The Avalanche Ranch hot springs were designed and built between 2008-2010. In the initial phases, we hosted a charette. We brought together the family (which includes a teacher, photographer, two contractors and resident manager), an engineer, landscape designer, and business planner. We met over a number of days and drafted a master plan. The collaborative design far exceeded what any one of us could do singularly. Bringing different visions and talent together to create a beautiful space set a precedent that we still follow today.
When I take a moment to sit in the springs, I love to look at and reflect on the details.
All of the rocks that are placed around the pool landscape were collected nearby. My husband Tai, and a man we call the “rock-guy” (who I have since forgotten his proper name) worked together to place them. Tai is linear and practical and he drove the excavator. The “rock-guy” was zany, artsy and seemingly drunk most of the time. His mind was anything but linear. Somehow they made the perfect team. Conglomerates were placed together to form a private screen in the top pool. A rock that mimics the shape of Elephant Mountain was placed next to the stream on the patio by the middle pool. The “bird bath” rock was placed perfectly at the base of the stairs, dotted with lichen. The rock under the waterfall and all the rocks in the wall were found here and there on the property. We had walked by them for years. Leaned against them. Now they are flipped upside down, 90 degrees and puzzled together. I like to think that it all looks “natural” even though it was constructed by men.
The bridge to the upper story of the barn was designed to flow through two branches of a Boxelder Tree. The trees rose above the middle pool to form a shifting canopy. On a quiet summer day, a Boxelder tree in the yard of the Ranch House fell without warning and luckily without incident. We started looking around and the potential danger threw every tree into question. The two branches that framed the bridge stemmed from one root we found to be rotten and compromised. Safety first, aesthetics second. When we took them down there was a void. So we commissioned David Powers, a hot glass artist, to create two pieces. David works as an artist and teacher at the Colorado Rocky Mountain School in Carbondale. He formally taught ceramics and was my teacher in High School. I had seen his glass flowers with iron stems and thought it would be great to bring color to the Pool area and have an eternal garden. His pieces now sit balanced on either side of the bridge. Blue, red and yellow bursting out of a former Boxelder tree.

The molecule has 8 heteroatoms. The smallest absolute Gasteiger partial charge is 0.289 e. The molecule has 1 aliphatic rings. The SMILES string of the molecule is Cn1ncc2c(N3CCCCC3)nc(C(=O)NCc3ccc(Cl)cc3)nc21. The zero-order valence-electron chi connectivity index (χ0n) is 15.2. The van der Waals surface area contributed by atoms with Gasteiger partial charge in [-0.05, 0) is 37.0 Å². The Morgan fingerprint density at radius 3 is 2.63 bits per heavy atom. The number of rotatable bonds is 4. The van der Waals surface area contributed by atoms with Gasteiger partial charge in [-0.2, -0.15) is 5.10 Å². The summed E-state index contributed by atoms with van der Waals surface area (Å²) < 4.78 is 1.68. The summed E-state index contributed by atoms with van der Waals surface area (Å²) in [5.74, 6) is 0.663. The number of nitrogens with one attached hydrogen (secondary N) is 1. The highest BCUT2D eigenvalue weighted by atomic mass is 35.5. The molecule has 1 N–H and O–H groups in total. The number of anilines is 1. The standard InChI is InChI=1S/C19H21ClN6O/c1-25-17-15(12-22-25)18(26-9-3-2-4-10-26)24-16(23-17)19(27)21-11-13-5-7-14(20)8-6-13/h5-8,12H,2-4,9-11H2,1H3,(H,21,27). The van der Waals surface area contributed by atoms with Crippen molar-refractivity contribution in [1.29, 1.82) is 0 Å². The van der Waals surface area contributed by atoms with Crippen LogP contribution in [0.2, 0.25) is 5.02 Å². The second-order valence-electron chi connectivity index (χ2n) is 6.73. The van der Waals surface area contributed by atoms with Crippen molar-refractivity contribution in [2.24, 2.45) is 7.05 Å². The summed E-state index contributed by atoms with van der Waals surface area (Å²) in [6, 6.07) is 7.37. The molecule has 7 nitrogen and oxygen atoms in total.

The ironwork around the Hot Springs was designed by my husband, Tai and welded by Diego Garcia. Diego is a soft-spoken man who has been welding for 15 years. Prior to learning to weld he was in the fashion industry in Mexico and designed jeans. If you look closely at the joints in the railings and gates it is hard to believe they were done by hand. Impeccably crafted by a perfectionist. I asked Diego if he thought of his work as structural or artistic and he prefers both.
The most recent addition to the creative scene by the Hot Springs is a marble sculpture by the middle pool. I could not keep a plant alive in the garden by the waterfall. I tried a sage bush and two types of willow. Thinking a riparian plant would work with the riverbank feel. But the steam and extreme contrast of cold and hot seemed determined to kill. So I opted for art. Local artist, Judy Fox-Perry, started working in marble a few years ago. She attends the Marble/marble Symposium in the summers where she works alongside other artists. At the symposium, sculptors of all ages, with various levels of experience and expertise, work on their individual pieces during each intense 8-day workshop session. There are 3 sessions per summer. Judy bought the piece of marble, weighing in at 1000 lbs, from the quarry in Marble (just 13 miles South of us) and began working on it in the company of other artists at the symposium. The inspiration for the piece was drawn from the herd of Bighorn Sheep that reside up Avalanche Creek. Judy studied the pool site as well as various skulls and pictures of Bighorns. When you sit in the middle pool there is an aperture through the horn to view the ridge and peak across the valley. I like to run my hand along the perfectly white smooth surface of the curve. On the east side of the sculpture, there is a fun surprise for all ages.